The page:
The Intelligence Community Inspector General told Congress he was being blocked from giving a whistleblower a way to securely tell the House about allegations that reportedly deal with a promise the President made to a foreign leader, according to a newly released batch of letters.
The House Intelligence Committee released two letters on Thursday written by ICIG Michael Atkinson. The first letter — sent on Sept. 9 — discloses the existence of a whistleblower complaint while the second — sent on Sept. 17 — tells lawmakers that Atkinson has “not been authorized” to help the whistleblower disclose information, or to provide “basic information” about the complaint to Congress.
Saying the substance of the complaint “relates to one of the most significant and important of the DNI’s responsibilities to the American people,” Atkinson described in the Sept. 17 letter “disagreement” between himself, the Justice Department, and acting Director of National Intelligence Joseph Maguire.
“I have requested authorization from the Acting DNI to disclose, at the very least, the general subject matter of the Complainant’s allegations to the congressional intelligence committees,” the letter reads. “To date, however, I have not been authorized to disclose even that basic information to you, in addition to the important information provided by the Complainant that is also being kept from the congressional intelligence committees.”
By law, Maguire is required to transmit complaints that meet a standard of “urgent concern” to Congress after review by the ICIG. In this case, reporting indicates, the matter of “urgent concern” refers to an alleged “promise” that President Trump made to an unnamed foreign leader.
The acting DNI is also required to provide guidance to the whistleblower on how to securely transmit information directly to Congress upon request, in a process that goes through the ICIG.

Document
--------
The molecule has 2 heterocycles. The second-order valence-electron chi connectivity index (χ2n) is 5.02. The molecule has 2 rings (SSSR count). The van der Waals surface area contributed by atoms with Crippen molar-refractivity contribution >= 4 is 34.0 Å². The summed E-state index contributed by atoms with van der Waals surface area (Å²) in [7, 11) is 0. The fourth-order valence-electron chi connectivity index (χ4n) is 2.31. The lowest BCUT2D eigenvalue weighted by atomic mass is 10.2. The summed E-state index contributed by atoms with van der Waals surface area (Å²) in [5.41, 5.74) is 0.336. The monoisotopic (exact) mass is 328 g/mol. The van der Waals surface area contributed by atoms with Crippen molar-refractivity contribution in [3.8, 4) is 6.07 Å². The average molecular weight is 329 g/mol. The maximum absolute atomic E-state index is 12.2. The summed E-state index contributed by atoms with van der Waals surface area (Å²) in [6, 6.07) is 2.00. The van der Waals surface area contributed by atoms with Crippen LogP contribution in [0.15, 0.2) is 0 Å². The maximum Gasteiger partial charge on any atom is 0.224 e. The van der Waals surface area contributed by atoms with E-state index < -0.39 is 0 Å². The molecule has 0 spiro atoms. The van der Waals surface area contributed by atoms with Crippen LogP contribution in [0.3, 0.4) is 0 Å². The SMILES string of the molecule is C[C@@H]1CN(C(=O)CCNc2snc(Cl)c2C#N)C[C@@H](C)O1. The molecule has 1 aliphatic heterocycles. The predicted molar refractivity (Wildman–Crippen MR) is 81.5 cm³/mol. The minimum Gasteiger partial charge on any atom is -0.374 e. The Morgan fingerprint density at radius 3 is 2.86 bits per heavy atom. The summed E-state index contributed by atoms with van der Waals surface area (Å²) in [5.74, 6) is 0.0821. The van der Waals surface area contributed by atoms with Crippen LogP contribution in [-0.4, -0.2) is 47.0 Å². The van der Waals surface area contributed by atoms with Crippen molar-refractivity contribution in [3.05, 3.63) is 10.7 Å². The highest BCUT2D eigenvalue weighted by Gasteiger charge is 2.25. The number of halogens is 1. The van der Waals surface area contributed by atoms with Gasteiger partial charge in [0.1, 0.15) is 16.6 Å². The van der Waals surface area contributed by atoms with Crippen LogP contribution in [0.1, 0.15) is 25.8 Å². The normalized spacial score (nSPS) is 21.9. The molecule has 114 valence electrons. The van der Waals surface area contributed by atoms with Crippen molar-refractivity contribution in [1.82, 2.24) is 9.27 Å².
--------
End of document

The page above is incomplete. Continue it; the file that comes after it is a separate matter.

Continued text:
In this case, Atkinson wrote, Maguire has refused to provide information on how the whistleblower can securely pass sensitive information to Congress. Atkinson also expressed worry for the whistleblower’s protection from “reprisal or the threat of reprisal.”
The ICIG said that while Maguire had provided a “personal assurance” that the tipster’s identity would be protected, that wasn’t enough. Rather, Atkinson wrote, the tipster needs “the legally enforceable statutory protection previously available to whistleblowers in the Complainant’s situation.”
Atkinson added that the DNI’s decision “may reflect a gap in the law that constitutes a significant problem and deficiency concerning the DNI’s responsibility and authority — or perceived responsibility and authority — relating to intelligence programs or activities.”
He said that Maguire’s position was “affecting the execution of two of my most important duties and responsibilities.”
The letter came on Tuesday, the same day that Maguire refused a subpoena issued by House Intelligence Committee Chair Rep. Adam Schiff (D-CA) for the whistleblower’s complaint.
Maguire had argued that the complaint was not a matter of “urgent concern” because it dealt with someone outside the intelligence community and focused on an activity outside the DNI’s supervision.
It’s unclear if the activities described in reporting since then — Trump promising a foreign leader something alarming enough to trigger this complaint — comport with Maguire’s argument.
In the Sept. 9 letter initially informing Congress of the matter, Atkinson noted that the DNI’s handling of the issue “does not appear to be consistent with past practice.”
Atkinson also wrote that he disagreed with the Justice Department’s “analysis of the facts” in the situation, referencing a Sept. 17 letter he sent to the DOJ outlining his position.
Read the first letter where the IG told Congress about the whistleblower here:
Read the letter Atkinson sent on Tuesday here:
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